Considering the resource constraints, a learning method made of indigenous teaching aids in eliciting interest and built-in interactivity can bring a meaningful change in the learning outcomes. Teaching and learning in histology must address all the irrational practices prevailing among students for slide identification. It must aim for greater comprehension of histology knowledge. To imbibe proper methods of identification during slide identification, we have attempted to use images with key points written over it, highlighting the tissue components. The main objective of the present study was to evaluate the effectiveness of labeled histology images with key identification points shared on WhatsApp (or other social media) during the identification process of histology slides among first-year medical undergraduates.


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Methodology

Study design and setup: In a quasi-experimental study involving medical first-year undergraduate students from two medical colleges from south India (different states), from October 2018 to May 2019, learning outcomes were evaluated. A total of 242 students participated in the study. The Institutional Ethics Committees (IECs) of both medical colleges approved the protocol before the study.

Inclusion criteria: Students who were using WhatsApp and part of the larger classroom group were included. A separate WhatsApp group was created just for sharing images. Students were free not to use WhatsApp. Those who were not using were asked to access the same images via the web link shared.

Exclusion criteria: Students who do not consent to this teaching-learning method were excluded.

This teaching-learning method was an adjunct method used along with routine sessions in histology. After the initial orientation to histology and classes on general and systemic histology, a routine test was conducted.

Routine histology test: This included identification of 20 slides without elaborate scanning of the various fields. Students were instructed that they should not change the field of focus. They were free to use fine adjustments during slide focusing. After identification of each slide, students were asked to write two specific identification points for each slide. Two marks were allotted for correct identification of slide with correct key identification points.

After this routine test, computer-generated random numbers were used to divide students into the following two batches: batch A and batch B.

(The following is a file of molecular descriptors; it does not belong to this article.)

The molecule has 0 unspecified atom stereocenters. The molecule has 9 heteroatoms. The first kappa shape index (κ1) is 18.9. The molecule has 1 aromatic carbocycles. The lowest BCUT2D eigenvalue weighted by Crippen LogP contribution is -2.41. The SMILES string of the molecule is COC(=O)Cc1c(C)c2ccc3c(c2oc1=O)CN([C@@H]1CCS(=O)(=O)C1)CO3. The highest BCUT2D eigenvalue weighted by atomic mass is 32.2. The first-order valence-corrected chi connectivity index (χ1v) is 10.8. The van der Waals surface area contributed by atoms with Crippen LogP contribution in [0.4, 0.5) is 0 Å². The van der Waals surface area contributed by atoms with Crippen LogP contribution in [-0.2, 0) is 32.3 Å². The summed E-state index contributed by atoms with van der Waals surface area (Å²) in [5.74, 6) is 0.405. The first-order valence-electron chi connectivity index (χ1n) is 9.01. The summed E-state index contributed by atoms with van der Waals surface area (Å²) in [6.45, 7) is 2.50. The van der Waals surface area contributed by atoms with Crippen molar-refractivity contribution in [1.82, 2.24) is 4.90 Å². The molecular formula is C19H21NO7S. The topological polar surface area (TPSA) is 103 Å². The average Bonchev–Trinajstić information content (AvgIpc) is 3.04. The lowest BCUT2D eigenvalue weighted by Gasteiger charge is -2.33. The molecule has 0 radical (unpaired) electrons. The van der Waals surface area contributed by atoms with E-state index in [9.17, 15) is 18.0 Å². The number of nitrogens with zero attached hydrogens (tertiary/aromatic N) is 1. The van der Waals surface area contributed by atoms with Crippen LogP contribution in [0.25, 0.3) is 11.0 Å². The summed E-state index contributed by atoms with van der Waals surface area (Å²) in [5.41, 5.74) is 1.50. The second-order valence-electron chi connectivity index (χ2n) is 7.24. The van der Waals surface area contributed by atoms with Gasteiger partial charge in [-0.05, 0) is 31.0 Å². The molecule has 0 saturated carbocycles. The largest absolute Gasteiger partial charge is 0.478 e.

Batch A: received labeled histology images with key identification points through WhatsApp (or other social media or through a blog post) 2 days after the routine test. A surprise test was conducted using the same 20 slides (with different fields of focus) with varied order. The timing of this test was not announced and it was a surprise test.

Batch B: Students of this group did not receive labeled images. A surprise test was conducted to assess the identification abilities in the next week. After the test, labeled images were shared with batch B students as well; scores were compared with the initial routine test.

A revision test after 2 weeks with histology images was conducted. The images were projected on the screen. This is deviation from the regular practice of slide focusing. In this revision test, assessment of deeper comprehension was attempted. The revision test had same first 10 spotters as that of the routine test, but from different source. For this purpose, images obtained from the worldwide web (copyright free, open source) with tissue components and details as discussed were shared during the routine class. These 10 images occupied question number 1 to 10 during the test. All the images were projected in the classroom and all students were asked to identify the images. Scores were tabulated separately and compared with the results of the first 10 questions from the routine test.

Image preparation: Photographs of the histology slides were obtained with a morphometric microscope of the central research laboratory of the institution. Most important identification points of each slide (image) were imposed over the images (representative images [Fig. 1]). Resolution of these images was at minimum of 800 × 600 dpi, so that on zooming, tissue details were not lost.